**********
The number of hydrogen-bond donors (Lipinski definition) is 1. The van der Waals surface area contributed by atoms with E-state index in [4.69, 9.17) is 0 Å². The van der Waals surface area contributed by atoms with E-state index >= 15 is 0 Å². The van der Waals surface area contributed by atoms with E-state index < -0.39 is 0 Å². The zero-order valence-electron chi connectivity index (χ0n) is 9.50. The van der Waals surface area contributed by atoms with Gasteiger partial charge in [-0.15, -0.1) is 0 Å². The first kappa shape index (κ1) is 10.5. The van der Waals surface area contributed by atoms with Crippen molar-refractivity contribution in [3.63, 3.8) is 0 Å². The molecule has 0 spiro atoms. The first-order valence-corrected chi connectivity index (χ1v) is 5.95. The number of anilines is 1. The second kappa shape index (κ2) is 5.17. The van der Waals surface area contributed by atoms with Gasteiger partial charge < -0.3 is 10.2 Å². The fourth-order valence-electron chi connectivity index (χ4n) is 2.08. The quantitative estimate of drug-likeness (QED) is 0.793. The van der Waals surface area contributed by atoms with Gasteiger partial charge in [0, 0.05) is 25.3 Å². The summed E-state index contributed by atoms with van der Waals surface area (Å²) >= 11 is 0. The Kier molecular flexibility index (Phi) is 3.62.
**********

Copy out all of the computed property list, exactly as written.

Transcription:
The number of hydrogen-bond donors (Lipinski definition) is 1. The van der Waals surface area contributed by atoms with E-state index in [4.69, 9.17) is 0 Å². The van der Waals surface area contributed by atoms with E-state index >= 15 is 0 Å². The van der Waals surface area contributed by atoms with E-state index < -0.39 is 0 Å². The zero-order valence-electron chi connectivity index (χ0n) is 9.50. The van der Waals surface area contributed by atoms with Gasteiger partial charge in [-0.15, -0.1) is 0 Å². The first kappa shape index (κ1) is 10.5. The van der Waals surface area contributed by atoms with Crippen molar-refractivity contribution in [3.63, 3.8) is 0 Å². The molecule has 0 spiro atoms. The first-order valence-corrected chi connectivity index (χ1v) is 5.95. The number of anilines is 1. The second kappa shape index (κ2) is 5.17. The van der Waals surface area contributed by atoms with Gasteiger partial charge < -0.3 is 10.2 Å². The fourth-order valence-electron chi connectivity index (χ4n) is 2.08. The quantitative estimate of drug-likeness (QED) is 0.793. The van der Waals surface area contributed by atoms with Gasteiger partial charge in [0, 0.05) is 25.3 Å². The summed E-state index contributed by atoms with van der Waals surface area (Å²) >= 11 is 0. The Kier molecular flexibility index (Phi) is 3.62.